You belong to a club of which I hope never to be a member. The sadness I feel just reading about that pain attests to that.


    That was a touching story, and beautifully written. I'm still struggling over losing a baby to miscarriage three years ago. I have my sweet little Baby Boy now, but I still think about the child I never knew.


    Wow. Okay, now we are even. I made you cry with a post and you made me cry with this one.

    Thank you for sharing that huge part of yourself.

    You really are an amazing person.


    Folks, your kind comments are appreciated, believe me - kind comments always are. But I wanted to write this to point out that while it WAS painful - excruciatingly so - when it happened, that pain has long since mellowed into a rueful resignation that what was to be, isn't. And that Life (or God, or Buddha, or Fortune, or whatever you choose to believe) offers unlimited joys to balance off the great sorrows. And that healing happens while we're not looking, in ways we could never imagine.


    I do not have the words to convey the way your post touched me. I have 4 girls-and they are everything girls should be. Healthy-thank God everyday for that-smart, funny, and beautiful. But from time to time I wonder about the one that I lost. What did I lose? How is our world just a little bit different because of the loss? But we have been blessed with more than we could ever repay.

    I enjoy your blog-you have a gift for words. My time spent here is spent well I think.



    Wonderful. Touching.


    I'm very sorry for your loss, but WOW, so incredibly happy for your family, and your ability to move on together.

    You are a fantastic writer.


    Nilbo, I'm sorry. I'm sad and glad for you, all at once. Thanks for sharing this with us.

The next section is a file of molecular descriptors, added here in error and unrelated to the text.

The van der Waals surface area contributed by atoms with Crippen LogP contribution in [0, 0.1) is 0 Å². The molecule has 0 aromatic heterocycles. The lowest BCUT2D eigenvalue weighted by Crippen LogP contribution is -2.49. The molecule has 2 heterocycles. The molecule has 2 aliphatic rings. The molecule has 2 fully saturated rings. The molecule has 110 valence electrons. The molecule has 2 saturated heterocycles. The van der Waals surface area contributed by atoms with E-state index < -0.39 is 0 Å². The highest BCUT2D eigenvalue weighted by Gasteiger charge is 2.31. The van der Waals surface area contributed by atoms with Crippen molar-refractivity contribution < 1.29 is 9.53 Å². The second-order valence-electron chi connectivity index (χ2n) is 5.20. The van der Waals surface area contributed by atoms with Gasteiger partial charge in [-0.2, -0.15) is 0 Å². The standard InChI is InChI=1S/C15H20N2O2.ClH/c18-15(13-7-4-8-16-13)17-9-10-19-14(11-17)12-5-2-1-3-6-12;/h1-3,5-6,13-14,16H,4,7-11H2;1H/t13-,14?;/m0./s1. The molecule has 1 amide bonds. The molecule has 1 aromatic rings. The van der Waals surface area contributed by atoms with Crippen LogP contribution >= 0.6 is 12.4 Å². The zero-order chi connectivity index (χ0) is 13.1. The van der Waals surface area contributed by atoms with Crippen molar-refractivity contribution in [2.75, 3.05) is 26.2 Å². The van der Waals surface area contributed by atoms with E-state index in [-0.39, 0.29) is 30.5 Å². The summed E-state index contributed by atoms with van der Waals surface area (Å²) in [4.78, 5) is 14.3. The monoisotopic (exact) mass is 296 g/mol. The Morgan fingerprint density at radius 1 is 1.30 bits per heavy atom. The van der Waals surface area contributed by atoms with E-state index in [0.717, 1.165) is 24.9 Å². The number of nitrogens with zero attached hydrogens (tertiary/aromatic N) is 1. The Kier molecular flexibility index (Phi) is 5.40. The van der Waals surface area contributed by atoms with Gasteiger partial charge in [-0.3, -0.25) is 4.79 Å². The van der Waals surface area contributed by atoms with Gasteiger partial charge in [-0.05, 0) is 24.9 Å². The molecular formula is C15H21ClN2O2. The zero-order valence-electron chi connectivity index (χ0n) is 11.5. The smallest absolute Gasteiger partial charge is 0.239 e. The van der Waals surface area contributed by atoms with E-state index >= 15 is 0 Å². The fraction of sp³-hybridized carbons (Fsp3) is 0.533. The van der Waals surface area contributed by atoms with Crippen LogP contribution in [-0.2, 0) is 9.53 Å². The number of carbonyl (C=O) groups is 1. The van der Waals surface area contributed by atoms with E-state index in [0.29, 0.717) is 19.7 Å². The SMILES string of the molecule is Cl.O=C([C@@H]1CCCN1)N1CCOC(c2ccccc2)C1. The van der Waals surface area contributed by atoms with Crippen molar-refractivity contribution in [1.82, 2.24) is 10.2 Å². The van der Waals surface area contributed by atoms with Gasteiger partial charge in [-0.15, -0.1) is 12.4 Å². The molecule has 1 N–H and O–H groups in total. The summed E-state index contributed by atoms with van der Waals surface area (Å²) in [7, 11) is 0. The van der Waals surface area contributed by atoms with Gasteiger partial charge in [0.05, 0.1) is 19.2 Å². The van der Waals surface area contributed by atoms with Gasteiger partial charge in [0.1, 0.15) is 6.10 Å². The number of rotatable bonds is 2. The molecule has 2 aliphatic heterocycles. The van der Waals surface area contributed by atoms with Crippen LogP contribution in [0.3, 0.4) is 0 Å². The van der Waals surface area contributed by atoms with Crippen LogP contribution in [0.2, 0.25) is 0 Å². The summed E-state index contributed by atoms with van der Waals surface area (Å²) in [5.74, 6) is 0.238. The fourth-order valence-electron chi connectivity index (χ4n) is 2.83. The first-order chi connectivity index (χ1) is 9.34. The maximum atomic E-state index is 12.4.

The loss of a child is so very tragic. I believe the beauty of life is how we find the strength to overcome that tragedy. Your comment "And that healing happens while we're not looking, in ways we could never imagine" is exactly how it just kind of sneaks up on you.

    Pissy Britches

    Wow. What a wonderful story. You blog is very good. Thanks for visiting me and for the advice about getting DOOCED! I hope that doesn't happen but that is a chance I am taking I reckon!
    Please visit again soon, I know I will.


    I was not ready for that today! *sniff* I think I need to call my best friend now... Thanks for that, by the way.

    suburban misfit

    My daughter turned 5 on April 22. The baby we lost would have been 2 in February. Our friends' daughter would be 1 this coming September.

    It's excruciatingly painful to think of what might have been, but it's wonderful to think about what IS. Our friends are now expecting a baby, due in August (tests show everything is OK this time), and we're discussing adoption.

    I wish I was as strong and sweet as your wife. All I did was blame and sulk.

    Your story was beautifully written. Thank you for sharing it.


    Beautiful story of love and courage. Thank you.


    MR. N: Wow. You told the story of a tragedy for your family, that beautiful tiny soul, your wife's incredible generocity ... so honestly and candidly.

    I almost had my last baby at 22 weeks and ended up flat on my back to protect him until 33 weeks. He came into the world in a frighteningly quick and bloody frenzy. He's now doing beautifully and I am beyond words, thankful. It didn't have to turn out that way.

    Regardless of my bills, my health issues, my life, my depression...Your story reminds me in a very real and vivid manner, how damn lucky I really am. Thank you for your generocity in providing a lesson I really needed at this particular moment.


    I cried when I read this. I lost a baby 16 years ago. You never forget.